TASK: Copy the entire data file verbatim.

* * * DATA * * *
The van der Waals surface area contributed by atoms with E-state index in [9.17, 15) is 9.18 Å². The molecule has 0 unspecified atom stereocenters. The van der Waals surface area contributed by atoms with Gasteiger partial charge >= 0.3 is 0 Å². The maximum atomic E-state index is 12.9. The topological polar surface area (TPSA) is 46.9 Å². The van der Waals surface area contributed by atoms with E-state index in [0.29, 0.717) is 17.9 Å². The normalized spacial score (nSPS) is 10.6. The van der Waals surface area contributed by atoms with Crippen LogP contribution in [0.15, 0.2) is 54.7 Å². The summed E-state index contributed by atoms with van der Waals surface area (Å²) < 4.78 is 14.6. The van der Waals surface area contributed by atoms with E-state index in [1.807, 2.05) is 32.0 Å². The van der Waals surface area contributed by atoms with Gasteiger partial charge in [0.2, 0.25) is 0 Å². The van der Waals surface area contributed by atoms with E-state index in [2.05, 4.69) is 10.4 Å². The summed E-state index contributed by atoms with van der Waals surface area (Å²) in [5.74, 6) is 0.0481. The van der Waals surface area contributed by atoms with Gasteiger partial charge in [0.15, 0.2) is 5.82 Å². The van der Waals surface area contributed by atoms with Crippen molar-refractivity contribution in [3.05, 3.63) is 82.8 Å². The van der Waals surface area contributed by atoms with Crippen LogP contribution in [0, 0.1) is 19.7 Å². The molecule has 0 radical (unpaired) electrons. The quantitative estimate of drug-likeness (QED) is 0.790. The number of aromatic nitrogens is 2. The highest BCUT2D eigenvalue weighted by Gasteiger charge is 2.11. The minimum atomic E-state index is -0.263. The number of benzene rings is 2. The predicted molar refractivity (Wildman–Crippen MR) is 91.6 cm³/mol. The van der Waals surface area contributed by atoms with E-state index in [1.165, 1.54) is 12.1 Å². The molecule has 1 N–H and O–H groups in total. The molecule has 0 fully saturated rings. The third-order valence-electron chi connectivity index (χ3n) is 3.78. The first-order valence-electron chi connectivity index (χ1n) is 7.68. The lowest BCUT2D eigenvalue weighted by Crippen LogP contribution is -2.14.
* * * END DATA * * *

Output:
The van der Waals surface area contributed by atoms with E-state index in [9.17, 15) is 9.18 Å². The molecule has 0 unspecified atom stereocenters. The van der Waals surface area contributed by atoms with Gasteiger partial charge >= 0.3 is 0 Å². The maximum atomic E-state index is 12.9. The topological polar surface area (TPSA) is 46.9 Å². The van der Waals surface area contributed by atoms with E-state index in [0.29, 0.717) is 17.9 Å². The normalized spacial score (nSPS) is 10.6. The van der Waals surface area contributed by atoms with Crippen LogP contribution in [0.15, 0.2) is 54.7 Å². The summed E-state index contributed by atoms with van der Waals surface area (Å²) < 4.78 is 14.6. The van der Waals surface area contributed by atoms with E-state index in [1.807, 2.05) is 32.0 Å². The van der Waals surface area contributed by atoms with Gasteiger partial charge in [0.2, 0.25) is 0 Å². The van der Waals surface area contributed by atoms with E-state index in [2.05, 4.69) is 10.4 Å². The summed E-state index contributed by atoms with van der Waals surface area (Å²) in [5.74, 6) is 0.0481. The van der Waals surface area contributed by atoms with Gasteiger partial charge in [0.15, 0.2) is 5.82 Å². The van der Waals surface area contributed by atoms with Crippen molar-refractivity contribution in [3.05, 3.63) is 82.8 Å². The van der Waals surface area contributed by atoms with Crippen LogP contribution in [0, 0.1) is 19.7 Å². The molecule has 0 radical (unpaired) electrons. The quantitative estimate of drug-likeness (QED) is 0.790. The number of aromatic nitrogens is 2. The highest BCUT2D eigenvalue weighted by Gasteiger charge is 2.11. The minimum atomic E-state index is -0.263. The number of benzene rings is 2. The predicted molar refractivity (Wildman–Crippen MR) is 91.6 cm³/mol. The van der Waals surface area contributed by atoms with E-state index in [1.165, 1.54) is 12.1 Å². The molecule has 1 N–H and O–H groups in total. The molecule has 0 fully saturated rings. The third-order valence-electron chi connectivity index (χ3n) is 3.78. The first-order valence-electron chi connectivity index (χ1n) is 7.68. The lowest BCUT2D eigenvalue weighted by Crippen LogP contribution is -2.14.